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On Moral Growth and Mental Decay

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Photo by Joshua Medway

The Buddha was known to have said different things to different people at different times, depending upon their degree of development and their capacity for understanding. At times, he taught in terms of “seven things” that could lead to growth and development, on the one hand, or lead to decline and degeneration on the other. 

For example, the Buddha once advised a group of laymen about seven kinds of actions that lead a lay follower into moral decline. (AN 7.29)

These seven unskillful actions may be simply paraphrased as follows:

1. A layman is no longer visiting bhikkhus;
2. He is no longer listening to the Dhamma;
3. He is not training to develop higher virtue;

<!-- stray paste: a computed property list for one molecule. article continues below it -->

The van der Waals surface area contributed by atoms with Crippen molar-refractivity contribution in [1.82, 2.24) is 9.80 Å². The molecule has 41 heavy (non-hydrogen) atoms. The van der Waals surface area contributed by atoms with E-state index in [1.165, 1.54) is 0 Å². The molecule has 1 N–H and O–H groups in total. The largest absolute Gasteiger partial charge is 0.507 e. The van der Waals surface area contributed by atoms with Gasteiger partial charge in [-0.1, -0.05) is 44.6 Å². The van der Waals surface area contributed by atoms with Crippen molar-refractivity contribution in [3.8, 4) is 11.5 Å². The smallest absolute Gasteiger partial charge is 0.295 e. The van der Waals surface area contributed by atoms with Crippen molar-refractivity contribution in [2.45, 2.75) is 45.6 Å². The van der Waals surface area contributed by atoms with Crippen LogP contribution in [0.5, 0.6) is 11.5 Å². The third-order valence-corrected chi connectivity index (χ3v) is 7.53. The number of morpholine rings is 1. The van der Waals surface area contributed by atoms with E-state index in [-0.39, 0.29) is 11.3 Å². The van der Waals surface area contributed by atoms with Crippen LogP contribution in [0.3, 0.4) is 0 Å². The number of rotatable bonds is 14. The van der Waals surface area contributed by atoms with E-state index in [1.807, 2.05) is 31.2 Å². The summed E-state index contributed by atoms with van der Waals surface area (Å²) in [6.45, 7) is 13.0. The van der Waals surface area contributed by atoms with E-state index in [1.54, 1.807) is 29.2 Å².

4. He is mistrusting bhikkhus, regardless of their standing;
5. He is approaching the Dhamma with a critical attitude;
6. He is supporting outside causes rather than the sangha;
7. He is being more generous to persons outside of the sangha.

Such a series of actions will lead to moral decline and degeneration within the life of a lay Buddhist follower, if and when he stops going to the temple and interacting with kind, compassionate, wise monks, so that he is no longer guided by the Buddhadhamma, and as a consequence no longer aspires to develop pure intentions and to commit wholesome actions that would assist him in reaching higher planes of virtue. 

Instead, he can become critical and then suspicious toward the sangha and begin to regard the Dhamma with skepticism. Rather than being supportive of the sangha, he may choose to do good deeds for persons of less integrity, instead of the venerable monks of the sangha. Because he will be focusing more and more on unwholesome aspects of worldly life, he will be focusing less and less on positive factors of the Dhamma